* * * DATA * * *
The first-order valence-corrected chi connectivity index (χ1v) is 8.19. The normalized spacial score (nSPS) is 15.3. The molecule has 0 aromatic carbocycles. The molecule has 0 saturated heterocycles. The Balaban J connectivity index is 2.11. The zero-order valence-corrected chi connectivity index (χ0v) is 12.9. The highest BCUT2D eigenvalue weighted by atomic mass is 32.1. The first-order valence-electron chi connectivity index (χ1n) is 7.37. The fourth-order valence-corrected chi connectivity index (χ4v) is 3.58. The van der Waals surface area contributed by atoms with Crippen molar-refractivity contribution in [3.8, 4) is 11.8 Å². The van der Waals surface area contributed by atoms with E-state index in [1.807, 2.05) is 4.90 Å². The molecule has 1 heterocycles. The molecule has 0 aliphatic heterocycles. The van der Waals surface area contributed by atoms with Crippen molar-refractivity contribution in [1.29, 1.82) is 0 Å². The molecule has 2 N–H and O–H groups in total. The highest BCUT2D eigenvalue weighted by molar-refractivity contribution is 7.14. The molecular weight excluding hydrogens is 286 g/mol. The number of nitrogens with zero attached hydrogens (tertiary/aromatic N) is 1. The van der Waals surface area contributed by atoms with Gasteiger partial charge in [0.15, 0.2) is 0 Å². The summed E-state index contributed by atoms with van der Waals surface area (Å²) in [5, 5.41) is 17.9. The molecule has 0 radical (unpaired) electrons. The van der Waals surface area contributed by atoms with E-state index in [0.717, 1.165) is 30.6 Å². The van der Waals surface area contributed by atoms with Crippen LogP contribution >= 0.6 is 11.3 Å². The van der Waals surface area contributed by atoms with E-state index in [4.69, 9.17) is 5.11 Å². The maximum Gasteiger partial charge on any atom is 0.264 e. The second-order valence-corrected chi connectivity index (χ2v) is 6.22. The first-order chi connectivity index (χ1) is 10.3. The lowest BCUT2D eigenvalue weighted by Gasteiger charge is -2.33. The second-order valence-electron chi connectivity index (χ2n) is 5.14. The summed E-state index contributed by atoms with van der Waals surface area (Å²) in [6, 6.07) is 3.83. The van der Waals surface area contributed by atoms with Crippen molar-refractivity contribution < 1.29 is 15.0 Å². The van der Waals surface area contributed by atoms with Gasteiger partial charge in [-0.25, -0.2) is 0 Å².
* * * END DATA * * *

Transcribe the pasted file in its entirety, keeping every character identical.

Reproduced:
The first-order valence-corrected chi connectivity index (χ1v) is 8.19. The normalized spacial score (nSPS) is 15.3. The molecule has 0 aromatic carbocycles. The molecule has 0 saturated heterocycles. The Balaban J connectivity index is 2.11. The zero-order valence-corrected chi connectivity index (χ0v) is 12.9. The highest BCUT2D eigenvalue weighted by atomic mass is 32.1. The first-order valence-electron chi connectivity index (χ1n) is 7.37. The fourth-order valence-corrected chi connectivity index (χ4v) is 3.58. The van der Waals surface area contributed by atoms with Crippen molar-refractivity contribution in [3.8, 4) is 11.8 Å². The van der Waals surface area contributed by atoms with E-state index in [1.807, 2.05) is 4.90 Å². The molecule has 1 heterocycles. The molecule has 0 aliphatic heterocycles. The van der Waals surface area contributed by atoms with Crippen molar-refractivity contribution in [1.29, 1.82) is 0 Å². The molecule has 2 N–H and O–H groups in total. The highest BCUT2D eigenvalue weighted by molar-refractivity contribution is 7.14. The molecular weight excluding hydrogens is 286 g/mol. The number of nitrogens with zero attached hydrogens (tertiary/aromatic N) is 1. The van der Waals surface area contributed by atoms with Gasteiger partial charge in [0.15, 0.2) is 0 Å². The summed E-state index contributed by atoms with van der Waals surface area (Å²) in [5, 5.41) is 17.9. The molecule has 0 radical (unpaired) electrons. The van der Waals surface area contributed by atoms with E-state index in [0.717, 1.165) is 30.6 Å². The van der Waals surface area contributed by atoms with Crippen LogP contribution >= 0.6 is 11.3 Å². The van der Waals surface area contributed by atoms with E-state index in [4.69, 9.17) is 5.11 Å². The maximum Gasteiger partial charge on any atom is 0.264 e. The second-order valence-corrected chi connectivity index (χ2v) is 6.22. The first-order chi connectivity index (χ1) is 10.3. The lowest BCUT2D eigenvalue weighted by Gasteiger charge is -2.33. The second-order valence-electron chi connectivity index (χ2n) is 5.14. The summed E-state index contributed by atoms with van der Waals surface area (Å²) in [6, 6.07) is 3.83. The van der Waals surface area contributed by atoms with Crippen molar-refractivity contribution < 1.29 is 15.0 Å². The van der Waals surface area contributed by atoms with Gasteiger partial charge in [-0.25, -0.2) is 0 Å².